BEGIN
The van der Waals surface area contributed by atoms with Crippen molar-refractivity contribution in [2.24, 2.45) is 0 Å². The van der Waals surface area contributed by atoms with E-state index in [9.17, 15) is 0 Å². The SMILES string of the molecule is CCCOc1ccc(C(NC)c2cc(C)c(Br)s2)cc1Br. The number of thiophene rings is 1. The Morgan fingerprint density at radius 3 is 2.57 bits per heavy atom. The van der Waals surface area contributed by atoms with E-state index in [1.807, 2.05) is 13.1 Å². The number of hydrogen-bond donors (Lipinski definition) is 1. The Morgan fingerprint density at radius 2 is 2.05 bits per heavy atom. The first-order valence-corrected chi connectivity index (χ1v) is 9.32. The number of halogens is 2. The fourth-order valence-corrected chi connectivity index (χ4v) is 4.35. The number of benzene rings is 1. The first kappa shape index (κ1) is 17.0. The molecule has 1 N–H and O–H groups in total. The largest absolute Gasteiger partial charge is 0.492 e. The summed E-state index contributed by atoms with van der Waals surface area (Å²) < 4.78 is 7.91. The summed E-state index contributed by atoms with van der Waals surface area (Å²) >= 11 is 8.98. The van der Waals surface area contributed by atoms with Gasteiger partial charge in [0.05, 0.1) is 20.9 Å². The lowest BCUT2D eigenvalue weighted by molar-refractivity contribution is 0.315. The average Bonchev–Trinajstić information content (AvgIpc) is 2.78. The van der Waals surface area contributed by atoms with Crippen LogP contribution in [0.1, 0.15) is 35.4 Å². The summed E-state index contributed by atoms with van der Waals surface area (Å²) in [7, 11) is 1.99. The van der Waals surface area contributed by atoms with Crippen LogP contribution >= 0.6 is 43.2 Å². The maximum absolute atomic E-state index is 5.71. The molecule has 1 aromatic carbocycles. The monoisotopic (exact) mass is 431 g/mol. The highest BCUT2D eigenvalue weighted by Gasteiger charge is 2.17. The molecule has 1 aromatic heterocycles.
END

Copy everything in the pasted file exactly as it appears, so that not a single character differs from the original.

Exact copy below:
The van der Waals surface area contributed by atoms with Crippen molar-refractivity contribution in [2.24, 2.45) is 0 Å². The van der Waals surface area contributed by atoms with E-state index in [9.17, 15) is 0 Å². The SMILES string of the molecule is CCCOc1ccc(C(NC)c2cc(C)c(Br)s2)cc1Br. The number of thiophene rings is 1. The Morgan fingerprint density at radius 3 is 2.57 bits per heavy atom. The van der Waals surface area contributed by atoms with E-state index in [1.807, 2.05) is 13.1 Å². The number of hydrogen-bond donors (Lipinski definition) is 1. The Morgan fingerprint density at radius 2 is 2.05 bits per heavy atom. The first-order valence-corrected chi connectivity index (χ1v) is 9.32. The number of halogens is 2. The fourth-order valence-corrected chi connectivity index (χ4v) is 4.35. The number of benzene rings is 1. The first kappa shape index (κ1) is 17.0. The molecule has 1 N–H and O–H groups in total. The largest absolute Gasteiger partial charge is 0.492 e. The summed E-state index contributed by atoms with van der Waals surface area (Å²) < 4.78 is 7.91. The summed E-state index contributed by atoms with van der Waals surface area (Å²) >= 11 is 8.98. The van der Waals surface area contributed by atoms with Gasteiger partial charge in [0.05, 0.1) is 20.9 Å². The lowest BCUT2D eigenvalue weighted by molar-refractivity contribution is 0.315. The average Bonchev–Trinajstić information content (AvgIpc) is 2.78. The van der Waals surface area contributed by atoms with Crippen LogP contribution in [0.1, 0.15) is 35.4 Å². The summed E-state index contributed by atoms with van der Waals surface area (Å²) in [7, 11) is 1.99. The van der Waals surface area contributed by atoms with Crippen LogP contribution >= 0.6 is 43.2 Å². The maximum absolute atomic E-state index is 5.71. The molecule has 1 aromatic carbocycles. The monoisotopic (exact) mass is 431 g/mol. The highest BCUT2D eigenvalue weighted by Gasteiger charge is 2.17. The molecule has 1 aromatic heterocycles.